There are a number of possible variations in the materials and methods described above. For example the composition of the layer forming the substrate for CsC1 growth could also be WO3 or Si3N4. The layer formation method for SiO2 is preferably thermal oxidation at a temperature of 1050–1350° C. for 1–8 hours, with an O2 flow rate of 0.5–3 liters per minute. Alternatively the layer can be formed by sputtering with a plasma gas comprising Ar and/or O2 and/or N2, with RF power of 30–200 W for a period of 0.5–30 minutes, the target being either SiO2, Si or W. The chamber pressure can be 1–50 m Torr.
The formation of the CsC1 hemispheres can be done under a range of conditions, e.g.
chamber pressure: 5 × 10−5 to 1 × 10−3 Pa, evaporation rate 0.2–50 angstrom/sec substrate temperature −30 to +30 deg C thickness 1–200 nm ripening relative humidity 0.63% ripening time 5 min–60 days
angle between substrate surface and base of hemisphere wall: up to 90 degrees.
The resist layer can also be of various alternative materials to Al, e.g. Cr, Au, SiO2, Si3N4, and may be formed by vacuum evaporation or sputtering as appropriate. In the case of vacuum evaporation, this will normally be done at a chamber pressure of between 5×10−5 and 1×10−3 Pa, an evaporation rate of 0.2–50 angstrom/sec, and a substrate temperature of −30 to +200° C. In the case of sputtering, the plasma gas used would be Ar and/or O2 and/or N2 and the RF power 30–200 W for a period of 0.5–30 minutes. The target could be Al, Cr, Au, SiO2 or Si, and the chamber pressure 1–50 m Torr.
The ultrasonic agitation process can also be carried out under a range of different conditions. The preferred frequency range is 24–100 kHz, power 13–130 W and power density 0.05–0.5 W/cm2. The time take for the ultrasonic agitation to be effectively completed may be between 5 seconds and 60 minutes, and the preferred solvent is water.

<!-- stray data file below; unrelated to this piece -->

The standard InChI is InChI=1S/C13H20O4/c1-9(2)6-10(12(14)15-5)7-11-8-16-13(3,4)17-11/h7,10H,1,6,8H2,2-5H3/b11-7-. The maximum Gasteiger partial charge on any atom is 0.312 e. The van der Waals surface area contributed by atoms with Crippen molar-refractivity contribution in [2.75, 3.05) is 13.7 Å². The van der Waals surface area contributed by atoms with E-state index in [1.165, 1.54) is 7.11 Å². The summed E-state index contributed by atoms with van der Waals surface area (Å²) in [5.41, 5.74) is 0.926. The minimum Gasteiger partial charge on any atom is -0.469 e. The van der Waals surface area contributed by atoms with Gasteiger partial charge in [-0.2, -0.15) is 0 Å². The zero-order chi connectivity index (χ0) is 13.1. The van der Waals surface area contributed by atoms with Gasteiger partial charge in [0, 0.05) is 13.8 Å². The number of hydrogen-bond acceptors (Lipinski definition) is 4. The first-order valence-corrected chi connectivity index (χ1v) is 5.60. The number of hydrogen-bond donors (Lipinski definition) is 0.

When the evaporation of the resist material is carried out at a grazing angle, this may vary between 15 and 90 degrees to the surface and the major/minor axis ratio of the ellipsoids thus formed will of course depend on this angle, but is generally up to 4-1.
The rate between the resist (Al) thickness and the CsC1 mean diameter must be less than 0.2, and will generally be in the range of 0.005–0.2.
Cesium chloride is eroded by physical sputtering processes only, while the silicon is finally chemically removed. The selectivity, which is the rate of silicon etching to that of the cesium chloride, can be determined from the physical characteristics of the tip structures. Several possible cases can be considered. For the case that the sputtering rate, ω, of CsCl is uniform over the surface of the hemisphere, the time, T, for removal of a hemisphere of initial radius Ro is,
While the resist is being sputtered away the silicon is being etched vertically, at a rate v, so that a conical structure results in the Si. The height, H, of the right regular cone will be,
H=R o v/ω
The cone (“tip”) angle φ is
φ=2 tan−1 (ω/v)=2 tan−1 (R o /H)
For example, we have measured an average φ=28°, this gives a value of ω/v=4, which is the selectivity. For the case where sputtering of CsCl is only by vertical removal, at rate α, the rate term ω is replaced by α in the above equations.
For vertical and horizontal CsCl sputtering (the latter being uniform in the plane parallel to the substrate) the relations are,
where η is the horizontal rate: and the tip angle is,
Thus the present invention enables the fabrication of pillars and cones of silicon in high packing density and of dimensions in the tens of nm region.
Furthermore wells in silicon dioxide on silicon can be made by a lift-off process, again in high packing density. The relation of wall angle to process parameters in the RIE technique have been investigated and shown to be capable of control over a useful range of angles.
The wells formed by the lift-off process can be used to facilitate the formation of various other types of devices, particularly semiconductor devices. One specific application for which it has been found particularly useful is in the fabrication of crystalline semiconductor heterostructures in which the lattice constants of the two component materials differ by less than ½%. Presently, these are usually formed by mismatched epitaxial methods.
In such “strained layer” systems (SLS) the epitaxial layers of the two components are thinner than the critical thickness for the formation of misfit dislocations with the result that the layers remain “pseudomorphic”, i.e. the atoms on either side of the interface remain in registry. In this case the “in-plane” lattice constants remain the same and the resulting strain can be deliberately used to modify the band structure of the system. With SLS the materials are generally chosen (eg. GaAs and AlAs) so that the lattice mismatch is relatively small so that quite thick layers can be grown without dislocations forming.